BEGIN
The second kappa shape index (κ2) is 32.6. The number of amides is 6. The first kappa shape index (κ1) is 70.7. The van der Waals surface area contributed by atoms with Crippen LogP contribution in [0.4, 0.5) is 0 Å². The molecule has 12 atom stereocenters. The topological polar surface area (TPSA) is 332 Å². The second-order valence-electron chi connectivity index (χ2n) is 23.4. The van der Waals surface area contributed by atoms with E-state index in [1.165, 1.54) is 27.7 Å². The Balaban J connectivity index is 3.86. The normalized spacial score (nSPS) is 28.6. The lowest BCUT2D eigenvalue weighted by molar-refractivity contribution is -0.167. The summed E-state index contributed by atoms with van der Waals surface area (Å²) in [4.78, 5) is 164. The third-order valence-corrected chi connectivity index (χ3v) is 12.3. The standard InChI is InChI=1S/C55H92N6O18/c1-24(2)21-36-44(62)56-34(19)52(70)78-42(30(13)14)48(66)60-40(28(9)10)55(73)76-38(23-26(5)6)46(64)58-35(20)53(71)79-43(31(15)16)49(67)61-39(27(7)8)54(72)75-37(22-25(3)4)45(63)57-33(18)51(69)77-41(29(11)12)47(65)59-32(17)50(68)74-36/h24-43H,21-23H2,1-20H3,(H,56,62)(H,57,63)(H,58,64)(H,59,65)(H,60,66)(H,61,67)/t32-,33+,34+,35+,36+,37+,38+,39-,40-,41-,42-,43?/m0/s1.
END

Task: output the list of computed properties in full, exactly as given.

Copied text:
The second kappa shape index (κ2) is 32.6. The number of amides is 6. The first kappa shape index (κ1) is 70.7. The van der Waals surface area contributed by atoms with Crippen LogP contribution in [0.4, 0.5) is 0 Å². The molecule has 12 atom stereocenters. The topological polar surface area (TPSA) is 332 Å². The second-order valence-electron chi connectivity index (χ2n) is 23.4. The van der Waals surface area contributed by atoms with E-state index in [1.165, 1.54) is 27.7 Å². The Balaban J connectivity index is 3.86. The normalized spacial score (nSPS) is 28.6. The lowest BCUT2D eigenvalue weighted by molar-refractivity contribution is -0.167. The summed E-state index contributed by atoms with van der Waals surface area (Å²) in [4.78, 5) is 164. The third-order valence-corrected chi connectivity index (χ3v) is 12.3. The standard InChI is InChI=1S/C55H92N6O18/c1-24(2)21-36-44(62)56-34(19)52(70)78-42(30(13)14)48(66)60-40(28(9)10)55(73)76-38(23-26(5)6)46(64)58-35(20)53(71)79-43(31(15)16)49(67)61-39(27(7)8)54(72)75-37(22-25(3)4)45(63)57-33(18)51(69)77-41(29(11)12)47(65)59-32(17)50(68)74-36/h24-43H,21-23H2,1-20H3,(H,56,62)(H,57,63)(H,58,64)(H,59,65)(H,60,66)(H,61,67)/t32-,33+,34+,35+,36+,37+,38+,39-,40-,41-,42-,43?/m0/s1.